MR. KELLY: Charges related to immigration, trespassing into a restricted zone, and violating a Burmese law that protects the state from those desiring to cause subversive acts. Our Embassy in Rangoon continues to express our strong interest in Mr. Yettaw’s case and our concerns for his health, welfare, and fair treatment.

We also understand that Aung San Suu Kyi’s personal physician, Dr. Tin Myo Win, was released over the weekend, more than a week after his detention by Burmese authorities. We are deeply disturbed by the actions of the Burmese Government and reiterate that the charges that the regime is bringing against Aung San Suu Kyi are unjustified. We call on the regime to end its incarceration of Aung San Suu Kyi and to release her immediately and unconditionally along with the more than 2,100 other political prisoners that the regime holds.

QUESTION: Did this officer also see – did he see Suu Kyi’s trial or just – are they separate events and he only saw one? Or did he see hers as well? And if so, could you tell us what he saw there?

MR. KELLY: I believe the trial is – I think – believe it’s one trial --


MR. KELLY: -- but I’m not a hundred percent sure. I don’t think they were separate trials.

QUESTION: Is it possible to clarify --

MR. KELLY: Yeah, we can clarify that.

QUESTION: -- what he saw as far as Suu Kyi?

MR. KELLY: Yeah, mm-hmm.

QUESTION: And one other thing on this. You said, if I understood it correctly, that the United States Government was deeply concerned about the Burmese Government’s actions, and in particular, that it believed that the charges against Aung San Suu Kyi were unjustified. Do you have – and forgive me if I missed it – but do you have a position on the charges against Mr. Yettaw? Are they also, in your view, unjustified?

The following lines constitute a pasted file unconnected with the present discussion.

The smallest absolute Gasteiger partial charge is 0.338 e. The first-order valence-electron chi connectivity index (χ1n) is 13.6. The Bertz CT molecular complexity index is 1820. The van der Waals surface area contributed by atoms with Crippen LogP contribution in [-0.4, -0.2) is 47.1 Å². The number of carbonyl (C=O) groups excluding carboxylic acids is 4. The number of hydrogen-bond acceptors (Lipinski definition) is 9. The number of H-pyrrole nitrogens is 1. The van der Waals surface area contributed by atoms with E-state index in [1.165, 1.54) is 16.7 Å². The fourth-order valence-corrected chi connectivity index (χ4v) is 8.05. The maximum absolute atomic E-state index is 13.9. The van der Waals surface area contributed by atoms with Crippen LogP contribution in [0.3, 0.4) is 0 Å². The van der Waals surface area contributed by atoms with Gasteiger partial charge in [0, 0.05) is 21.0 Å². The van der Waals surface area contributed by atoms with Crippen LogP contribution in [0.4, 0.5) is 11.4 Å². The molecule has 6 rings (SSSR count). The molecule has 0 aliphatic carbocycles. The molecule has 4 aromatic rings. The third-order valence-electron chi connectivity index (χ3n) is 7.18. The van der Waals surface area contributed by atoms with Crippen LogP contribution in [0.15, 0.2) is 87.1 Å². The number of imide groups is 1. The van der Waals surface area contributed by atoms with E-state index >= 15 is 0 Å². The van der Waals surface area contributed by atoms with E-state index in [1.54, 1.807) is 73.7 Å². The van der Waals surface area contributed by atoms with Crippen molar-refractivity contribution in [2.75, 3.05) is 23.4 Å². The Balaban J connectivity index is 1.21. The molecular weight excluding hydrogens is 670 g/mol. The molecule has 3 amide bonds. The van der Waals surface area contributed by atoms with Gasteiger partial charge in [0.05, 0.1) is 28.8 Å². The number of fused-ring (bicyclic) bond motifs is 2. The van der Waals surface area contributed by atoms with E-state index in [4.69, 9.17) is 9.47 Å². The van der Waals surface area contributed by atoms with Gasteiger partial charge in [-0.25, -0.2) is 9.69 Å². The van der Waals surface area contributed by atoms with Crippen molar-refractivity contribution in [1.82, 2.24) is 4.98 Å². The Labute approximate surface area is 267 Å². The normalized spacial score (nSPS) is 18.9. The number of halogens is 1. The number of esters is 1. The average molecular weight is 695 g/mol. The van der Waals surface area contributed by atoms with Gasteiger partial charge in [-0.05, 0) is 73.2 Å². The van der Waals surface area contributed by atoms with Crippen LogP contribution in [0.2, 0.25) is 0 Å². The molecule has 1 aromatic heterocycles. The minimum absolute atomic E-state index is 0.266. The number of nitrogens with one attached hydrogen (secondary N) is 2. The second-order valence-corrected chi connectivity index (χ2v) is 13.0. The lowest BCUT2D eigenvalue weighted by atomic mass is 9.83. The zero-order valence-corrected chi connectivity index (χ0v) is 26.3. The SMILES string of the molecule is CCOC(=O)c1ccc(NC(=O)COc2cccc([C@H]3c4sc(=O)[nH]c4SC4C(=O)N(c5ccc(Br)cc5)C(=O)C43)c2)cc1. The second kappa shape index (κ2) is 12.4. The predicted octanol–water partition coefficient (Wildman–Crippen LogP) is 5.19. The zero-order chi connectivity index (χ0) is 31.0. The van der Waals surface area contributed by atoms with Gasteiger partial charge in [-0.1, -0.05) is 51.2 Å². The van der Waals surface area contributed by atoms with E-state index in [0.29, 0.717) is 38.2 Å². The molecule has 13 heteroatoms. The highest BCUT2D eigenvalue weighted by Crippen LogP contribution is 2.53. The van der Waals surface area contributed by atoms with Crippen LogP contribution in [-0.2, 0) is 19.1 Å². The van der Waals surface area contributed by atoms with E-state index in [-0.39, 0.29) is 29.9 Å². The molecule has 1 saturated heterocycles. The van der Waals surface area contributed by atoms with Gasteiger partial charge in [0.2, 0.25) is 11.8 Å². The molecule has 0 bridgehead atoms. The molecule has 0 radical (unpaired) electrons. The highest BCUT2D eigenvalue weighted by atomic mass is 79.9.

MR. KELLY: I think that – in terms of Aung San Suu Kyi, I think we are very concerned about these charges. These charges are being used as a pretext to either extend her house arrest, or even more disturbingly perhaps, justify a prison sentence. I think in terms of Mr. Yettaw, I’m not a lawyer, I’m not going to – I don’t think I can comment on the kinds of charges that were brought up against him.

We, of course, would call on the Burmese authorities to conduct this in a very open and transparent way, as we would call on any judicial proceedings. But beyond that, due to the fact that we have an American citizen on trial, I don’t think I want to get – I don’t want to get into the – into any kind of situation where I may jeopardize in any way his legal process.

QUESTION: Just one thing, though. I mean, the fact that you’re not a lawyer, you know, is consistent, whether you’re talking about his case or Aung San Suu Kyi’s case. So I don’t understand why that prevents you from commenting on the charges brought against him. You and the Secretary have, for example, described the charges against the two Americans held by North Korea as baseless, and so on. So it’s sort of striking that, you know, you don’t have anything to say about the charges brought against Mr. Yettaw.